Demand for medical office buildings expected to flourish
■ A large real estate company believes growth will emerge from an increased call for outpatient services and a stronger desire for physician alignment.
A large commercial real estate company says it expects great interest in the purchase of properties focused on ambulatory care in the year ahead.
Investors are looking for stable places to put their money after several years of market volatility. Some buyers may be counting on increased demand for medical office space as hospitals seek closer ties with physicians in accountable care organizations and millions more become insured under the Patient Protection and Affordable Care Act.
That is the word from Jones Lang LaSalle, which released its annual forecast for health care real estate conditions on Dec. 21, 2011. Most medical real estate transactions are expected to come from buying and selling ambulatory rather than inpatient facilities.
"Medical office buildings have never been an explosive asset class," said Shawn Janus, managing director of Jones Lang LaSalle's health development programs in Chicago. "They have been a much more stable investment with a predictable yield, but [health reform] has made them much more attractive now. There's a lot of capital chasing that asset class. And the whole environment is changing from inpatient to outpatient. Hospitals are trying to get closer to their patient base and to physicians."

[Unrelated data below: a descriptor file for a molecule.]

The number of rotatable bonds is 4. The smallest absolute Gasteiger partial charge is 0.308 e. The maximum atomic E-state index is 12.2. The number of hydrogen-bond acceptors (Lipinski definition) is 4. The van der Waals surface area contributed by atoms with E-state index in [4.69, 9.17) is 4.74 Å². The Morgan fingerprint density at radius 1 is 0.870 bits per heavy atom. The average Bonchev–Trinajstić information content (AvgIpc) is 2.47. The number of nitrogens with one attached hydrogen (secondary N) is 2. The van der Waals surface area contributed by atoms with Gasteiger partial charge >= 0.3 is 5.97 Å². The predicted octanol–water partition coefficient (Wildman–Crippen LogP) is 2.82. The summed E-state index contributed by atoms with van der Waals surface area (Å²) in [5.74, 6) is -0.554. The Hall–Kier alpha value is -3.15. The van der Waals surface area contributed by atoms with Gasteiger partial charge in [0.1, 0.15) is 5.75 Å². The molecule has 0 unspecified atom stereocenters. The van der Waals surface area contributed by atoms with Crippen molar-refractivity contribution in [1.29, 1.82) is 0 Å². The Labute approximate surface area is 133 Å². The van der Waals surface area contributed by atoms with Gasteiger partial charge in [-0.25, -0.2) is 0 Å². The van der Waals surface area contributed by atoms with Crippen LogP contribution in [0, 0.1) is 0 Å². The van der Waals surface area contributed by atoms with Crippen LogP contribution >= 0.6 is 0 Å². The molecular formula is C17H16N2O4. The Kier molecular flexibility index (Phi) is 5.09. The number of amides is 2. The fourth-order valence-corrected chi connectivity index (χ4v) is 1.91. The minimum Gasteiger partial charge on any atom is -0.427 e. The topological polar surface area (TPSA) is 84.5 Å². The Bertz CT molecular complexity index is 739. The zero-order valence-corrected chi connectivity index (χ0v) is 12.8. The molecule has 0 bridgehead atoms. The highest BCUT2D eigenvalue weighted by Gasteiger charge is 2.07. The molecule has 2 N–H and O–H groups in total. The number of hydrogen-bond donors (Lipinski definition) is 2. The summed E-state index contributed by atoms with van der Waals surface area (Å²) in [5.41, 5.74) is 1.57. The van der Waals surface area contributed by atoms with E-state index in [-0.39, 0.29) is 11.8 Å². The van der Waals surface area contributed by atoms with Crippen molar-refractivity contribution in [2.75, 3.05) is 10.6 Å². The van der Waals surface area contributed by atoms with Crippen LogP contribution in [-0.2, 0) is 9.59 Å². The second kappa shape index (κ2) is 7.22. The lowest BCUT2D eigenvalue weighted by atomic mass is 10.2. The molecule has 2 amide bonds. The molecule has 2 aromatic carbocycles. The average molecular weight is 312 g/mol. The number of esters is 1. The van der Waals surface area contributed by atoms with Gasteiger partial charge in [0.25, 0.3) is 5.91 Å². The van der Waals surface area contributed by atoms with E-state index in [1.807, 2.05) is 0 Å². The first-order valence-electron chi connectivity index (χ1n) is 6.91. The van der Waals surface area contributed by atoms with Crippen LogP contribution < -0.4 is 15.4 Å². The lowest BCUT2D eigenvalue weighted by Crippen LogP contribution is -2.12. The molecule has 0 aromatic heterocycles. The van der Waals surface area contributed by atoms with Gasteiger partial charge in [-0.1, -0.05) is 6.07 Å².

However, the company said small office buildings would draw less interest unless they're owned by a medical group with strong hospital ties. These connections may increase the credit-worthiness of a medical practice tenant, which may increase the building's value.
Buyers include health care real estate investment trusts that amassed large amounts of money during the recession, when investors looked for safe places for their dollars.
Jones Lang LaSalle believes new medical offices will be built, although they will be larger than in the past and include ambulatory surgery and imaging facilities. The company expects the facilities to be in the range of 100,000 to 200,000 square feet, and possibly more.
Analysts say the increase in building activity, combined with a glut of nonmedical commercial properties that could be repurposed, means that physicians looking to lease space may find bargains.
Health care construction was strong even during the economic downturn. A total of $39.2 billion was spent on health care-related construction in November 2011, according to data from the U.S. Census Bureau released Jan. 3. This represented a growth of 1.9% from the $38.4 billion expended in October 2011. The total amount of money spent on any construction grew 1.2% from $797.4 billion in October 2011 to $807.1 billion in November 2011.